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About this blog: Growing up in Brooklyn, NY I lived in high-density housing and experienced transit-oriented services first hand. During high school and college summers I worked in Manhattan drafting tenant floor plans for high-rise office buildi...  (More)

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Is there a Menlo Park Finance Audit Committee?

Uploaded: Dec 3, 2013
Amongst the commissions and committees in Menlo Park noted on its web site is the Finance/Audit Committee (FAC). This relatively new committee was instituted by the city council in January 2008 in response to incomplete and misunderstood financial information that became fodder during the council campaign season of 2006. Subsequently the council created the FAC committee composed of two council and three public members to explore financial information and develop reporting and projection tools to assist the council as well as staff. Unlike all other commissions and committees that have 4-year appointments, the FAC appointments were for two years and limited to two terms.

While not stated as a goal, the FAC assured that at least 2 of 5 council members became 'experts' on the city's financial structure and dynamics. More importantly it provided a venue for airing urgent financial issues as they arose such as the consequences of the housing mortgage meltdown several years ago, and issues related to the city's bonds. Former City Manager Rojas took this committee very seriously and attended nearly every meeting. The composition of its council and public members was outstanding and brought real-world business expertise and previewed perception of issues for staff. As one of the three public members I thought the meetings were great healthy dialogs on this most important aspect of city operation.

The committee wasn't without frustrations. Staff probably on the one hand may not have been comfortable with the visibility but at the same time valued the result of vetting issues and having a better 'product.' The public committee members were always engaged, but frustrated that suggestions could have fell on deaf ears.

By January 2013 all three public members were 'termed out' without reappointments or new appointments to continue the body. Shortly thereafter the current city manager placed the disbandment of the FAC on the Council's Consent Calendar. This raised eyebrows of some council members who requested that it not be dissolved. Almost a year has elapsed without any action on appointments, without any meetings, and without, as far as I expect, the monthly financial status charts for council that were the key continuous work product for the benefit of the Council.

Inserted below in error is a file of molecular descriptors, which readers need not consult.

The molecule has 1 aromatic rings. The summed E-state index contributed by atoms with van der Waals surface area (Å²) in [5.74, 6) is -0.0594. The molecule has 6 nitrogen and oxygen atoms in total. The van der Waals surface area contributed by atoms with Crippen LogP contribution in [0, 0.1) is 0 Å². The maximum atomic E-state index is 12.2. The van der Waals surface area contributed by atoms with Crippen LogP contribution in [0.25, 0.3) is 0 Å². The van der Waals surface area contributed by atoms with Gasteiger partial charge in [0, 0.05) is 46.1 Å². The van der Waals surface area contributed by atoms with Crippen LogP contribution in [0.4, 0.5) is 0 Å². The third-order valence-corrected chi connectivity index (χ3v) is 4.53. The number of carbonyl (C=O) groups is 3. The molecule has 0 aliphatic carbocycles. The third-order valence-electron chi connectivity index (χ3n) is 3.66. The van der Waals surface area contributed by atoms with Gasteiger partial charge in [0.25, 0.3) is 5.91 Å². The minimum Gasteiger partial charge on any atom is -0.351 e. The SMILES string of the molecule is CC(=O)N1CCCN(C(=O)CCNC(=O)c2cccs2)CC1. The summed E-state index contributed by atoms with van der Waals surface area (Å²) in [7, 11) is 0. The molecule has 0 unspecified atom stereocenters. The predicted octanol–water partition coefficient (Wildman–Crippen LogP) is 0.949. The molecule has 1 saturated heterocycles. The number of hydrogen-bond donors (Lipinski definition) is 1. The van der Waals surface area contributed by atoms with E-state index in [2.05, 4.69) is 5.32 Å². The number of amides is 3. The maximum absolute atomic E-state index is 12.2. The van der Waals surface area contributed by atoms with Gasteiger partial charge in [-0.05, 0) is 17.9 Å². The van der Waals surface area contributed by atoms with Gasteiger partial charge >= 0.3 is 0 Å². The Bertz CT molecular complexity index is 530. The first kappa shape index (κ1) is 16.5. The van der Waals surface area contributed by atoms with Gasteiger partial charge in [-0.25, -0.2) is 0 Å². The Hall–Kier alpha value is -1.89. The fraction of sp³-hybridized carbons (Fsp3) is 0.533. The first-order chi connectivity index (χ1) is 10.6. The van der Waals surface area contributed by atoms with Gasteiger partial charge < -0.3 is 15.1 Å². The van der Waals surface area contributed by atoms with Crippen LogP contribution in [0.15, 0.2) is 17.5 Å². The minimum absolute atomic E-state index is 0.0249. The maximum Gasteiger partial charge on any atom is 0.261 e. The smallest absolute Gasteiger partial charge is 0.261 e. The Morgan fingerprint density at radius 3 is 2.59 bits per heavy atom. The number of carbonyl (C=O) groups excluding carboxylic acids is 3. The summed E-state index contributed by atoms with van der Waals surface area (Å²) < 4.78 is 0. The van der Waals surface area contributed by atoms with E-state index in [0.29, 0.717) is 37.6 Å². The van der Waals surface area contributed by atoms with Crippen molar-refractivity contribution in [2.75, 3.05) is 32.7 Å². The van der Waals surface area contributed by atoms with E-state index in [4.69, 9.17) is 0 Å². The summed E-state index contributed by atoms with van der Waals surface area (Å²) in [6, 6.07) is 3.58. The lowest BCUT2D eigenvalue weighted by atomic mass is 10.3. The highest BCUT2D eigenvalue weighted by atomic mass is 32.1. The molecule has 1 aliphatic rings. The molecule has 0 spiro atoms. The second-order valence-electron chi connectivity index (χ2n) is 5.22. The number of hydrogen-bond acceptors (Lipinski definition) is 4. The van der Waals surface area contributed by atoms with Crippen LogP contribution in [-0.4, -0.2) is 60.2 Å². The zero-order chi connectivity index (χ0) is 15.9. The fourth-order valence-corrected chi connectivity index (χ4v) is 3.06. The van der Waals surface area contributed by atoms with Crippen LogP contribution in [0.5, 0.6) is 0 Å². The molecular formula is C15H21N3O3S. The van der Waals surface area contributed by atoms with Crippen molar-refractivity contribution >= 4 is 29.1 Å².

Ironically, concurrent with the attempt to dissolve the city FAC last year, Menlo Park School District created similar body recognizing the need for diligence regarding district finances and bonds.
What is it worth to you?


Posted by Erin Glanville, a resident of Menlo Park: Menlo Oaks,
on Dec 4, 2013 at 8:41 am

So something initiated by publicly elected officials has quietly been killed off by City Staff through neglect? This is not the first time? the Aquatics Advisory Committee has apparently met the same fate.

Stu, thank you for bringing this issue to light.

Council Members? if it?s on the consent calendar, you need to ask why.

Glen Rojas? we increasingly miss you.

Posted by Curious, a resident of Menlo Park: Linfield Oaks,
on Dec 5, 2013 at 10:25 pm

If staff valued the input, then why dissolve the FAC? Seems as though a body of that nature should be required for every city.

Posted by Stuart Soffer, a Almanac Online blogger,
on Nov 16, 2017 at 1:37 pm

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